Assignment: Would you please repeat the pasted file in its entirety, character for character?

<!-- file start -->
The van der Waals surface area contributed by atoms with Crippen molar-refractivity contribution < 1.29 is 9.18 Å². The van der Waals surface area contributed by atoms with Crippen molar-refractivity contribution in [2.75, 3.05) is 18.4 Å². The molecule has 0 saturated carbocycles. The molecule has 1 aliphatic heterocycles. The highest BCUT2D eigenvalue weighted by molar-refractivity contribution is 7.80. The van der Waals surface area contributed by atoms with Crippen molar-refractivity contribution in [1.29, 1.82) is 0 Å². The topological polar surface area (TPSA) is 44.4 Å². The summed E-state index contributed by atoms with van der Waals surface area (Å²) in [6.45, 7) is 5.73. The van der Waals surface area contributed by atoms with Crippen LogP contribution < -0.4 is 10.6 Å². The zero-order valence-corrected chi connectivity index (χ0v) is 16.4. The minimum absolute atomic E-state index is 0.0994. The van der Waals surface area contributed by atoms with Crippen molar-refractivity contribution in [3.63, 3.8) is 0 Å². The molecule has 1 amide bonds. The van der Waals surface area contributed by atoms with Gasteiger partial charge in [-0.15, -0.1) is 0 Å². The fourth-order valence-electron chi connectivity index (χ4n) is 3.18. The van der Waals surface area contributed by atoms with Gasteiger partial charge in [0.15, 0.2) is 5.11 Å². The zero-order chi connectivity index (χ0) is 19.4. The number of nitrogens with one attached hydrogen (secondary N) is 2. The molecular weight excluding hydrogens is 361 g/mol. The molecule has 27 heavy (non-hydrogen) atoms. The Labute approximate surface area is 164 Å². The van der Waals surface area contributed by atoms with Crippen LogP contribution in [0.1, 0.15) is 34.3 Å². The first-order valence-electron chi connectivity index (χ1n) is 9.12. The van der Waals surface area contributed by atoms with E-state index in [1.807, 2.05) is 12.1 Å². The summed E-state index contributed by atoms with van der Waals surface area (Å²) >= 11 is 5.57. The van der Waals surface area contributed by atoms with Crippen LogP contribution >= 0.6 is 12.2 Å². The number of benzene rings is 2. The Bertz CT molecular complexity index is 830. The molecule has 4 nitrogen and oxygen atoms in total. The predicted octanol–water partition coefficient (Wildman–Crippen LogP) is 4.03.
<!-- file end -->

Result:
The van der Waals surface area contributed by atoms with Crippen molar-refractivity contribution < 1.29 is 9.18 Å². The van der Waals surface area contributed by atoms with Crippen molar-refractivity contribution in [2.75, 3.05) is 18.4 Å². The molecule has 0 saturated carbocycles. The molecule has 1 aliphatic heterocycles. The highest BCUT2D eigenvalue weighted by molar-refractivity contribution is 7.80. The van der Waals surface area contributed by atoms with Crippen molar-refractivity contribution in [1.29, 1.82) is 0 Å². The topological polar surface area (TPSA) is 44.4 Å². The summed E-state index contributed by atoms with van der Waals surface area (Å²) in [6.45, 7) is 5.73. The van der Waals surface area contributed by atoms with Crippen LogP contribution < -0.4 is 10.6 Å². The zero-order valence-corrected chi connectivity index (χ0v) is 16.4. The minimum absolute atomic E-state index is 0.0994. The van der Waals surface area contributed by atoms with Crippen molar-refractivity contribution in [3.63, 3.8) is 0 Å². The molecule has 1 amide bonds. The van der Waals surface area contributed by atoms with Gasteiger partial charge in [-0.15, -0.1) is 0 Å². The fourth-order valence-electron chi connectivity index (χ4n) is 3.18. The van der Waals surface area contributed by atoms with Gasteiger partial charge in [0.15, 0.2) is 5.11 Å². The zero-order chi connectivity index (χ0) is 19.4. The number of nitrogens with one attached hydrogen (secondary N) is 2. The molecular weight excluding hydrogens is 361 g/mol. The molecule has 27 heavy (non-hydrogen) atoms. The Labute approximate surface area is 164 Å². The van der Waals surface area contributed by atoms with Crippen LogP contribution in [0.1, 0.15) is 34.3 Å². The first-order valence-electron chi connectivity index (χ1n) is 9.12. The van der Waals surface area contributed by atoms with E-state index in [1.807, 2.05) is 12.1 Å². The summed E-state index contributed by atoms with van der Waals surface area (Å²) >= 11 is 5.57. The van der Waals surface area contributed by atoms with Crippen LogP contribution >= 0.6 is 12.2 Å². The number of benzene rings is 2. The Bertz CT molecular complexity index is 830. The molecule has 4 nitrogen and oxygen atoms in total. The predicted octanol–water partition coefficient (Wildman–Crippen LogP) is 4.03.